Tag Archives: biological sciences

HPS in 20 Objects, Lecture 2: Two-Headed Fish

On the 16th February, the ‘History and Philosophy of Science in 20 Objects’ lecture series held its second event, featuring monsters. PhD student Laura Sellers introduced a large audience to a member of the Museum of HPS’s wet specimen collection: a two-headed shark (spiny dogfish, or Squalus acanthias). The spiny dogfish is an intriguing animal in its own right. Possessing two spines, when attacked the dogfish is able to flex its back to allow one to protrude as a venomous spike. Yet it was the two heads of this specimen (the result of gene overexpression) under examination.


The two-headed fish (right) and a one-eyed piglet (left). The two heads of the fish are the result of gene overexpression. The one eye of the piglet results from gene underexpression.

Emeritus fellow Dr. Jon Hodge began his lecture with an important caveat. Historians of science have long sought to overcome a temptation to tell history as a story of the triumph of modernity over traditional ways of thinking. Yet a tension runs throughout the Western history of monsters, namely between nature as studied by science and nature as interpreted as the art of god by religious traditions.

So how has the emergence of monsters been explained throughout history? Aristotle (384-322BC) viewed all natural objects as a synthesis of form and matter. Form usually imposed itself upon matter, for example turning an acorn into an oak rather than a beech tree. Monsters occurred when matter deviated from form.

Nearly two millennia later, René Descartes (1596-1650) applied his mechanical view of nature – consisting of matter plus laws of motion – to life. Rare movements accounted for the development of monsters. Yet only a generation later, the mechanical view of nature was considered inadequate to explain life: contemporaries instead turned to the divine. A popular idea was the so-called “box-within-a-box” theory; the idea that god had created all forms of life at the first moment of creation, with later forms hidden within the first plants and animals.


The “box within a box” theory was illustrated with a comparison to nesting dolls. Image from http://legomenon.com/russian-matryoshka-nesting-dolls-meaning.html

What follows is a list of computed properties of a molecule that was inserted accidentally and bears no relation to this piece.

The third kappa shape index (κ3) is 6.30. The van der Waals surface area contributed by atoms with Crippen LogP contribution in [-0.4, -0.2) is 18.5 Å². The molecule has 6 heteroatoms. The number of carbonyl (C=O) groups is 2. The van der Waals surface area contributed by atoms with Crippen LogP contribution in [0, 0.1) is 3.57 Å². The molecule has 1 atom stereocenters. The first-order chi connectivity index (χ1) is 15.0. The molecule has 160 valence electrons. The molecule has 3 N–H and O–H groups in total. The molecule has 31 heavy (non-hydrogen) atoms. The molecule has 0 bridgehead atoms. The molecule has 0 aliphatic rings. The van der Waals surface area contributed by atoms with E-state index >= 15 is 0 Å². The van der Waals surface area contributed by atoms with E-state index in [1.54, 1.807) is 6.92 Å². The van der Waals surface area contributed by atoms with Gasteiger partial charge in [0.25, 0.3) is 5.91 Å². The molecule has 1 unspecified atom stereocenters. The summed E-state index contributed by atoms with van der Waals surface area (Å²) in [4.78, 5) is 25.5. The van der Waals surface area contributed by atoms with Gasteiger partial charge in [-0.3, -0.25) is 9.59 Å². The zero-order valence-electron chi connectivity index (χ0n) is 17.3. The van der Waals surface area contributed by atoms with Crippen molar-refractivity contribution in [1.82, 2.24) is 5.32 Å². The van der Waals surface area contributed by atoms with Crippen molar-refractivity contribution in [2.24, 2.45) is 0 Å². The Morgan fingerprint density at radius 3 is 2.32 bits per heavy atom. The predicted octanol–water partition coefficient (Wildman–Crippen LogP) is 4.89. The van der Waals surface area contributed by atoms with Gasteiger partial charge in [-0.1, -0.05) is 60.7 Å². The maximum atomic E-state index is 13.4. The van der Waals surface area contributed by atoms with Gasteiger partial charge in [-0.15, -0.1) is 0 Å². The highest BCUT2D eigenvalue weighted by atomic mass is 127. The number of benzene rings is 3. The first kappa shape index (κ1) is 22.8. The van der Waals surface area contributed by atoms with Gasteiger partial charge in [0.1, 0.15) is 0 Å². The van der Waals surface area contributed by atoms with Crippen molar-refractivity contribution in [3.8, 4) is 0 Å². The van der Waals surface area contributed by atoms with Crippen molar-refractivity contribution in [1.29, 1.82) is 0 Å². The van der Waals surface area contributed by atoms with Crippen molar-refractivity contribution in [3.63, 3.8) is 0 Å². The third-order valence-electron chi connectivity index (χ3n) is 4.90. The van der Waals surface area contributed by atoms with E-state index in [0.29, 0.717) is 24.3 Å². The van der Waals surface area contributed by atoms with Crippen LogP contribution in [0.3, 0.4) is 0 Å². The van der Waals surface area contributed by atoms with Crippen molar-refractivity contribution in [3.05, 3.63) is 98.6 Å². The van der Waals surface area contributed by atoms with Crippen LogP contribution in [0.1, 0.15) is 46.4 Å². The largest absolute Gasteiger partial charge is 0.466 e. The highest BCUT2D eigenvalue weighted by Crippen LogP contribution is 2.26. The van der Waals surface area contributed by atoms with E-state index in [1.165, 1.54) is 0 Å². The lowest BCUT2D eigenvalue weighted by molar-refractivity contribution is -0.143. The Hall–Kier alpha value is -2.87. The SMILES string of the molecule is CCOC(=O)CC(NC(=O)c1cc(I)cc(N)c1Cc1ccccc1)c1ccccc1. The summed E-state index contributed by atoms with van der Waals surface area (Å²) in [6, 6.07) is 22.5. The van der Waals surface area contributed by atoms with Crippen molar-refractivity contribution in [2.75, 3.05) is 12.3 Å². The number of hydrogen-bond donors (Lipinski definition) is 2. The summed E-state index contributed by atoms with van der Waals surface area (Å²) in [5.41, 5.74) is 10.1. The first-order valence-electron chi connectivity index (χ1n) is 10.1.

In the early nineteenth century this theory was confronted by French morphologist Étienne Geoffroy Saint-Hilaire (1772-1844). Geoffrey experimented with animal embryos – shaking, heating or prodding them – and observed the emergence of monstrous characteristics. External influences could apparently change animals from one generation to the next.

Subsequent years saw monsters fall in and out of scientific fashion. Charles Darwin did not discuss monsters as a means of variability (1809-1882). But from the 1880s-1920s biology took a laboratory turn and adopted saltationism. Richard Goldschmidt (1878-1958) devised the theory of “hopeful monsters”: or viable deviations with an evolutionary future. Yet Ernst Mayr (1904-2005), one of the founders of the modern synthesis, thought Goldschmidt harkened back to traditional, discredited views from Plato and Aristotle. Taking a difference stance (1941-2002) was Stephen Jay Gould, who championed Geoffroy. Monsters have lived on into what we think as of modern science.

Simply put, all this reveals that straightforward, traditional to modern narratives don’t hold up. History is complex and scepticism of simple stories is part and parcel of the historians’ trade.

A video of the full lecture can be accessed at https://arts.leeds.ac.uk/museum-of-hstm/20objects/object-2-two-headed-fish/

Matthew Holmes


Botanical Lithographs: The Botanische Wandtafeln

The folios of large botanical lithographs held by the museum are educational tools, part of set entitled ‘Botanische Wandtafeln’. They are associated with Carl Ignaz Leopold Kny (1841-1916), who was a German botanist and Professor of Plant Physiology at the University of Berlin. These wall charts were historically European (specifically German) phenomena, which originated with Kny’s idea of displaying them in classroom lecture halls.

Botany Lithographs 458Botany Lithographs 460

The educational utility of the Botanische Wandtafeln arose as a result of rising class sizes, which in mid nineteenth-century Germany could be well over one hundred students. The importance of the visual in German education was another factor. Thoughts on this subject were strongly influenced by the ideas of Heinrich Pestalozzi (1766-1827). Pestalozzi theorised that children learn by transforming vague sense impressions (or Anschauung) into distinctive ideas. It was therefore important that pupils should see or handle objects, instead of merely hearing about them.

The Botanische Wandtafeln were published between 1875 and 1911, numbering one hundred and twenty plates in all and were accompanied by a 554-page textbook by Kny of the same name. Two printmakers and more than ten artists were associated with their production, which was made possible by the German development of lithography on an industrial scale by the Englemann workshops from 1816. While the production costs of colour prints fell, the Botanische Wandtafeln set was by no means cheap, selling for the sum of one hundred and fifteen dollars in 1911.

The charts depict the anatomical and morphological details of plants in impressive detail. As with our pathological illustrations by Ethel M. Wright, this botanical illustrations are wonderful displays of artistic talent alongside scientific knowledge. Illustrated topics include cell structure and development, insectivorous plants, fern and bryophyte structure and algal fertilisation. Kny, dissatisfied with the existing botanical literature, conducted original research on several topics to properly prepare the charts. The folios held by the museum are unusual, the charts usually being rolled up for storage. Many of the charts are coloured, though a number are in black and white. The Botanische Wandtafeln is considered to be a famed exemplar of Victorian era and pre-1914 Germanic science.